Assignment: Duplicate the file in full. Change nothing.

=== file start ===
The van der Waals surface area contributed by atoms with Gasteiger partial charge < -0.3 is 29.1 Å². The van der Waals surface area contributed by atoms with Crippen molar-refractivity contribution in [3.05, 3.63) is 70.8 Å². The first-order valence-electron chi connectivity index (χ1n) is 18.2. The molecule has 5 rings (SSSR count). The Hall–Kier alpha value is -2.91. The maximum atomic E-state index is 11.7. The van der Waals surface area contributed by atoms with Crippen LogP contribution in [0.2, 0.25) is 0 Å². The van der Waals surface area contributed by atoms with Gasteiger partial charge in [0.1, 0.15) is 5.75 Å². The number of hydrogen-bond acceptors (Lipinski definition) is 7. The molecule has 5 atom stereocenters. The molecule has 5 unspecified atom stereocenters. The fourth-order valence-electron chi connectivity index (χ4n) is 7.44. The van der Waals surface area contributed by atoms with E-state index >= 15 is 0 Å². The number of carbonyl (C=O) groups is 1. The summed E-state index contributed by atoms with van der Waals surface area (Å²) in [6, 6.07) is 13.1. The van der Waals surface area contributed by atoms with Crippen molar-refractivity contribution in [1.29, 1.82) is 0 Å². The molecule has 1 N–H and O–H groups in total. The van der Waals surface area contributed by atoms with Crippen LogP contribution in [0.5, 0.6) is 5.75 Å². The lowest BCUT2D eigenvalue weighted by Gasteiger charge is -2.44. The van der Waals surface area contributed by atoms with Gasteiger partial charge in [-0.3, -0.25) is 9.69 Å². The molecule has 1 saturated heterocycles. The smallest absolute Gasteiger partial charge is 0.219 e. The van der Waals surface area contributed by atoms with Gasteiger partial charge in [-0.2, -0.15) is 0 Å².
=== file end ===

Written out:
The van der Waals surface area contributed by atoms with Gasteiger partial charge < -0.3 is 29.1 Å². The van der Waals surface area contributed by atoms with Crippen molar-refractivity contribution in [3.05, 3.63) is 70.8 Å². The first-order valence-electron chi connectivity index (χ1n) is 18.2. The molecule has 5 rings (SSSR count). The Hall–Kier alpha value is -2.91. The maximum atomic E-state index is 11.7. The van der Waals surface area contributed by atoms with Crippen LogP contribution in [0.2, 0.25) is 0 Å². The van der Waals surface area contributed by atoms with Gasteiger partial charge in [0.1, 0.15) is 5.75 Å². The number of hydrogen-bond acceptors (Lipinski definition) is 7. The molecule has 5 atom stereocenters. The molecule has 5 unspecified atom stereocenters. The fourth-order valence-electron chi connectivity index (χ4n) is 7.44. The van der Waals surface area contributed by atoms with E-state index >= 15 is 0 Å². The number of carbonyl (C=O) groups is 1. The summed E-state index contributed by atoms with van der Waals surface area (Å²) in [6, 6.07) is 13.1. The van der Waals surface area contributed by atoms with Crippen molar-refractivity contribution in [1.29, 1.82) is 0 Å². The molecule has 1 N–H and O–H groups in total. The van der Waals surface area contributed by atoms with Crippen LogP contribution in [0.5, 0.6) is 5.75 Å². The lowest BCUT2D eigenvalue weighted by Gasteiger charge is -2.44. The van der Waals surface area contributed by atoms with Gasteiger partial charge in [-0.3, -0.25) is 9.69 Å². The molecule has 1 saturated heterocycles. The smallest absolute Gasteiger partial charge is 0.219 e. The van der Waals surface area contributed by atoms with Gasteiger partial charge in [-0.2, -0.15) is 0 Å².